Mahua Mukherjee

Gaudiya Nritya is a composite art form. It is enriched with drama, music, poetry, colour and rhythm. The antiquity of Gaudiya Nritya is also based on literature, sculpture and historical evidences. Besides its roots in Natyashastra, its evolution and growth can be traced to the traditions of dance and some of dance forms existing in Gauda Banga. Gaudiya Nritya is an art that is meant primarily for spiritual expression and it was obviously a temple art at the outset. The tradition of Devadasis existed in Bengal from ancient time in temples, till now as the relic of the past we could see Vaishnavite Sevadasis and Nachnis of western part of Bengal.

Many references supporting the existence of dance forms in ancient Bengal are to be found also in literature. In the story on Behula, given in the Manasa Mangal Kavya, we come across an instance of a housewife of the soil of Bengal dancing in the court of Lord Indra, the king of the Gods. In Vijaya Gupta's Manasa Mangal there is a description of Ananda-Tandava dance of Shiva. Mahua Mukherjee

During the time of the Pala dynasty we could know from Ramcharita Kavya about the devadasi dancers of Gauda Banga. The Gita-Govinda of Jayadeva, court poet of king Laxmansena (12th century A.D.) and the legendary dancer Padmavati, Jayadeva's wife, are well known to us. After 12th century the main resource books are available on songs and dance of this region. These are Sangita-Damodara, Srihastamuktavali, Govinda Lilamritam, Sri Sri Bhaktiratnakara etc.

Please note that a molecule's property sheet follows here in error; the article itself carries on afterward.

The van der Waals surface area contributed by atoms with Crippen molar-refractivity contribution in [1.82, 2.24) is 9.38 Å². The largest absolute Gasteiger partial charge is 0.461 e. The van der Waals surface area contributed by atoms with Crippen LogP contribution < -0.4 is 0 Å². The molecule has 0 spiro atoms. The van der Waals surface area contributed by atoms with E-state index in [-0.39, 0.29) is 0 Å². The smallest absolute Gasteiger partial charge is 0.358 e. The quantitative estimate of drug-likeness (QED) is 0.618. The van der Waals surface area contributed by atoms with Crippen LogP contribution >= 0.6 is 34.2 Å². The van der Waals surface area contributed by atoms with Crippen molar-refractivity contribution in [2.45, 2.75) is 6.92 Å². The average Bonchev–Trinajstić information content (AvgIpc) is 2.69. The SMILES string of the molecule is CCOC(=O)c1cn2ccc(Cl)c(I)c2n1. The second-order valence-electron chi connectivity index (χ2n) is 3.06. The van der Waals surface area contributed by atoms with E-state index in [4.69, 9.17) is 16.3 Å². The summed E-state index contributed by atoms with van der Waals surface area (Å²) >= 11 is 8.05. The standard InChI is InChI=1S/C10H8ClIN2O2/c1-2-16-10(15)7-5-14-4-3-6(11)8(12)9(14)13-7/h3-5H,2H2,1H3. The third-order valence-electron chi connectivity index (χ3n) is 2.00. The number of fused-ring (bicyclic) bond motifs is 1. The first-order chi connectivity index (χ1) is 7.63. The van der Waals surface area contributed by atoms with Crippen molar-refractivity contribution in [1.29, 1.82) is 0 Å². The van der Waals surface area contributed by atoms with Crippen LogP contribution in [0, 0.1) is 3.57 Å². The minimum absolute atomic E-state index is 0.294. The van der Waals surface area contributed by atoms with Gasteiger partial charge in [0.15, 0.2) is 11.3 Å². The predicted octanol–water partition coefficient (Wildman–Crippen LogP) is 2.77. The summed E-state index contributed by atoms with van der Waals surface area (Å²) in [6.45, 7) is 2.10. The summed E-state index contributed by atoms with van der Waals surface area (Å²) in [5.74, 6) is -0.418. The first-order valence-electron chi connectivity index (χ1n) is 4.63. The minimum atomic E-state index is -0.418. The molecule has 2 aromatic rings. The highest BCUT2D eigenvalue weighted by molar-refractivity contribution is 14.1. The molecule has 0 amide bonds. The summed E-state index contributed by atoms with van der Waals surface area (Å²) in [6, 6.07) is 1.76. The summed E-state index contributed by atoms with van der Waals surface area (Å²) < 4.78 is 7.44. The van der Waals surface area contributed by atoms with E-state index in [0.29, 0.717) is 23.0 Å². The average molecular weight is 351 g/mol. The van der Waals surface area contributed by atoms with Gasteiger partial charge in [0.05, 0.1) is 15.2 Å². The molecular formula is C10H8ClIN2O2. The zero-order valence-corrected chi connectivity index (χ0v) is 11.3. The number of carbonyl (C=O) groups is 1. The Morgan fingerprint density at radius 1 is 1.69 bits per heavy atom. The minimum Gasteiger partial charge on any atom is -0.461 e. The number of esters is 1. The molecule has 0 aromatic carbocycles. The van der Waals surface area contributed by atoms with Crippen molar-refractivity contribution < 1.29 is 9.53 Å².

The visual grandeur, which could not be captured in words, was immortalized by sculptures in metal, stone, wood and clay. The unabashed beauty of this glorious dance tradition is conveyed through several sculptural representations found in many of the temples and preserved in the museums of Bengal. However, the temple sculptures and literature have remained a mute, yet irrefutable proof of dance in this part of India, though clay and mud do not stand a test of time usually.

So Gaudiya Nritya included among the manifold expressions of dance, drama, sculpture, painting and all the other fine-art-forms, It is a classical art but this genre of dancing, curiously endures in the villages, in the temples, in the guru-parampara dance tradition, group dancing, dance-drama. However, researches through history, archaeology, literature and music of ancient Bengal have led us to get the conclusion that Bengal too had a rich and prolific, disciplined and codified dance form i.e. Gaudiya Nritya.

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